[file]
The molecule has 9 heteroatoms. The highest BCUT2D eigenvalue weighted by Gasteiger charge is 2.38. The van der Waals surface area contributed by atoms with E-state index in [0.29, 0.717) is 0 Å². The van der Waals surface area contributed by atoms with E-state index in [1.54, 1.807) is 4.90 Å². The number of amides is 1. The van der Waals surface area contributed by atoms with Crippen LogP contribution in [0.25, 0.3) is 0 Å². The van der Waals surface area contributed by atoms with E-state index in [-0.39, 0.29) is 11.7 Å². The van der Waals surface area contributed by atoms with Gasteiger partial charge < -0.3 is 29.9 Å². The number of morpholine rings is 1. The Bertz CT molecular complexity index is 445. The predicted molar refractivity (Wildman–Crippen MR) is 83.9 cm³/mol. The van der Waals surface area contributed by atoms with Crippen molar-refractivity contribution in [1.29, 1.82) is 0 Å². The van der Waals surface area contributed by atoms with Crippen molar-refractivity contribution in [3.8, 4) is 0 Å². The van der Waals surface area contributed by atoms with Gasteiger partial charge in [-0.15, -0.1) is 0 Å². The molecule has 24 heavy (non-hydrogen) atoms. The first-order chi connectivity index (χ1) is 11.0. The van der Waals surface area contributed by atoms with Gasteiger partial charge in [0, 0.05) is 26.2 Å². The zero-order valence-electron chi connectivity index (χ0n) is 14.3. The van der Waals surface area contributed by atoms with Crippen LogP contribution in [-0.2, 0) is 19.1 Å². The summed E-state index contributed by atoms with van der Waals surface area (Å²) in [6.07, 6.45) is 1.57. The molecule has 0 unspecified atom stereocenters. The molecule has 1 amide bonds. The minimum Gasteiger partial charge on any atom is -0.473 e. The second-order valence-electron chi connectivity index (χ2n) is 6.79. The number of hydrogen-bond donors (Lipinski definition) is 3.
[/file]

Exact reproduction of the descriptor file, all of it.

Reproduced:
The molecule has 9 heteroatoms. The highest BCUT2D eigenvalue weighted by Gasteiger charge is 2.38. The van der Waals surface area contributed by atoms with E-state index in [0.29, 0.717) is 0 Å². The van der Waals surface area contributed by atoms with E-state index in [1.54, 1.807) is 4.90 Å². The number of amides is 1. The van der Waals surface area contributed by atoms with Crippen LogP contribution in [0.25, 0.3) is 0 Å². The van der Waals surface area contributed by atoms with E-state index in [-0.39, 0.29) is 11.7 Å². The van der Waals surface area contributed by atoms with Gasteiger partial charge < -0.3 is 29.9 Å². The number of morpholine rings is 1. The Bertz CT molecular complexity index is 445. The predicted molar refractivity (Wildman–Crippen MR) is 83.9 cm³/mol. The van der Waals surface area contributed by atoms with Crippen molar-refractivity contribution in [1.29, 1.82) is 0 Å². The van der Waals surface area contributed by atoms with Crippen molar-refractivity contribution in [3.8, 4) is 0 Å². The van der Waals surface area contributed by atoms with Gasteiger partial charge in [-0.15, -0.1) is 0 Å². The molecule has 24 heavy (non-hydrogen) atoms. The first-order chi connectivity index (χ1) is 11.0. The van der Waals surface area contributed by atoms with Gasteiger partial charge in [0, 0.05) is 26.2 Å². The zero-order valence-electron chi connectivity index (χ0n) is 14.3. The van der Waals surface area contributed by atoms with Crippen LogP contribution in [-0.2, 0) is 19.1 Å². The summed E-state index contributed by atoms with van der Waals surface area (Å²) in [6.07, 6.45) is 1.57. The molecule has 0 unspecified atom stereocenters. The molecule has 1 amide bonds. The minimum Gasteiger partial charge on any atom is -0.473 e. The second-order valence-electron chi connectivity index (χ2n) is 6.79. The number of hydrogen-bond donors (Lipinski definition) is 3.